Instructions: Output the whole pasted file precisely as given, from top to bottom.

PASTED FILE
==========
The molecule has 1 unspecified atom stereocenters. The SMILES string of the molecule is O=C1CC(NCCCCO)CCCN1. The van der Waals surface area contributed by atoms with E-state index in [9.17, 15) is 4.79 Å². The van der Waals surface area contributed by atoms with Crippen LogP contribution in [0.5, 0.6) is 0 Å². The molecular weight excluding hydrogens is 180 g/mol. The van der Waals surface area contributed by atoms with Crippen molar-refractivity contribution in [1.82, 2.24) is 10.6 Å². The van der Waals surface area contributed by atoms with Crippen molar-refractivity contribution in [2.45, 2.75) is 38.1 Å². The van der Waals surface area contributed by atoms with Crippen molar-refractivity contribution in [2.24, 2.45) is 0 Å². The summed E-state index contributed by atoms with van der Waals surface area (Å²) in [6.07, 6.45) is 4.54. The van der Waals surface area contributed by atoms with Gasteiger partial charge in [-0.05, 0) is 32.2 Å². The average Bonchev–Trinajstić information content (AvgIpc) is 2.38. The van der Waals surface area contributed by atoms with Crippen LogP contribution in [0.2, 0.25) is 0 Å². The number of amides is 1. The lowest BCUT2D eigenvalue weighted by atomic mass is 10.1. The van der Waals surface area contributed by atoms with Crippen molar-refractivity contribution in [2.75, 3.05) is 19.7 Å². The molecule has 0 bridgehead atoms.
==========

The molecule has 1 unspecified atom stereocenters. The SMILES string of the molecule is O=C1CC(NCCCCO)CCCN1. The van der Waals surface area contributed by atoms with E-state index in [9.17, 15) is 4.79 Å². The van der Waals surface area contributed by atoms with Crippen LogP contribution in [0.5, 0.6) is 0 Å². The molecular weight excluding hydrogens is 180 g/mol. The van der Waals surface area contributed by atoms with Crippen molar-refractivity contribution in [1.82, 2.24) is 10.6 Å². The van der Waals surface area contributed by atoms with Crippen molar-refractivity contribution in [2.45, 2.75) is 38.1 Å². The van der Waals surface area contributed by atoms with Crippen molar-refractivity contribution in [2.24, 2.45) is 0 Å². The summed E-state index contributed by atoms with van der Waals surface area (Å²) in [6.07, 6.45) is 4.54. The van der Waals surface area contributed by atoms with Gasteiger partial charge in [-0.05, 0) is 32.2 Å². The average Bonchev–Trinajstić information content (AvgIpc) is 2.38. The van der Waals surface area contributed by atoms with Crippen LogP contribution in [0.2, 0.25) is 0 Å². The number of amides is 1. The lowest BCUT2D eigenvalue weighted by atomic mass is 10.1. The van der Waals surface area contributed by atoms with Crippen molar-refractivity contribution in [2.75, 3.05) is 19.7 Å². The molecule has 0 bridgehead atoms.